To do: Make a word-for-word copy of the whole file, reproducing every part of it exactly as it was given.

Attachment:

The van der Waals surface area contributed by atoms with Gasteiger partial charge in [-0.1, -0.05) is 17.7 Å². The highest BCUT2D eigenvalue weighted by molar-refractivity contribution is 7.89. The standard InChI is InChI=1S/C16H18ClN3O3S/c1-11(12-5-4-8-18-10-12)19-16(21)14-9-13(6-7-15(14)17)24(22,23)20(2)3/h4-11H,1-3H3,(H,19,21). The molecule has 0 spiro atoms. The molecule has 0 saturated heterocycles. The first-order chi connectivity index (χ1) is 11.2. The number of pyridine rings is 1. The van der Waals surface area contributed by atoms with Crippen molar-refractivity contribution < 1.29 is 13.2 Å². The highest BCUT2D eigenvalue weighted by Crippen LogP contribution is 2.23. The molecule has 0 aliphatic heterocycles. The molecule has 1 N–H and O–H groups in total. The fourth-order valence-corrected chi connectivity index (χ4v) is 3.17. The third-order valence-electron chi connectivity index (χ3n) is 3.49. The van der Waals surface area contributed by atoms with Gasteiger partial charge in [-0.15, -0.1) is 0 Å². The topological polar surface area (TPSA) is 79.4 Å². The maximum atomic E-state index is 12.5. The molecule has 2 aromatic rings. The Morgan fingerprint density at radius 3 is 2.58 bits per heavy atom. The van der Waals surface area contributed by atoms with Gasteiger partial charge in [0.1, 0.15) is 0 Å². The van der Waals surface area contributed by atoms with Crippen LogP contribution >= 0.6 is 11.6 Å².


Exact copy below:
The van der Waals surface area contributed by atoms with Gasteiger partial charge in [-0.1, -0.05) is 17.7 Å². The highest BCUT2D eigenvalue weighted by molar-refractivity contribution is 7.89. The standard InChI is InChI=1S/C16H18ClN3O3S/c1-11(12-5-4-8-18-10-12)19-16(21)14-9-13(6-7-15(14)17)24(22,23)20(2)3/h4-11H,1-3H3,(H,19,21). The molecule has 0 spiro atoms. The molecule has 0 saturated heterocycles. The first-order chi connectivity index (χ1) is 11.2. The number of pyridine rings is 1. The van der Waals surface area contributed by atoms with Crippen molar-refractivity contribution < 1.29 is 13.2 Å². The highest BCUT2D eigenvalue weighted by Crippen LogP contribution is 2.23. The molecule has 0 aliphatic heterocycles. The molecule has 1 N–H and O–H groups in total. The fourth-order valence-corrected chi connectivity index (χ4v) is 3.17. The third-order valence-electron chi connectivity index (χ3n) is 3.49. The van der Waals surface area contributed by atoms with Gasteiger partial charge in [-0.15, -0.1) is 0 Å². The topological polar surface area (TPSA) is 79.4 Å². The maximum atomic E-state index is 12.5. The molecule has 2 aromatic rings. The Morgan fingerprint density at radius 3 is 2.58 bits per heavy atom. The van der Waals surface area contributed by atoms with Gasteiger partial charge in [0.1, 0.15) is 0 Å². The van der Waals surface area contributed by atoms with Crippen LogP contribution >= 0.6 is 11.6 Å².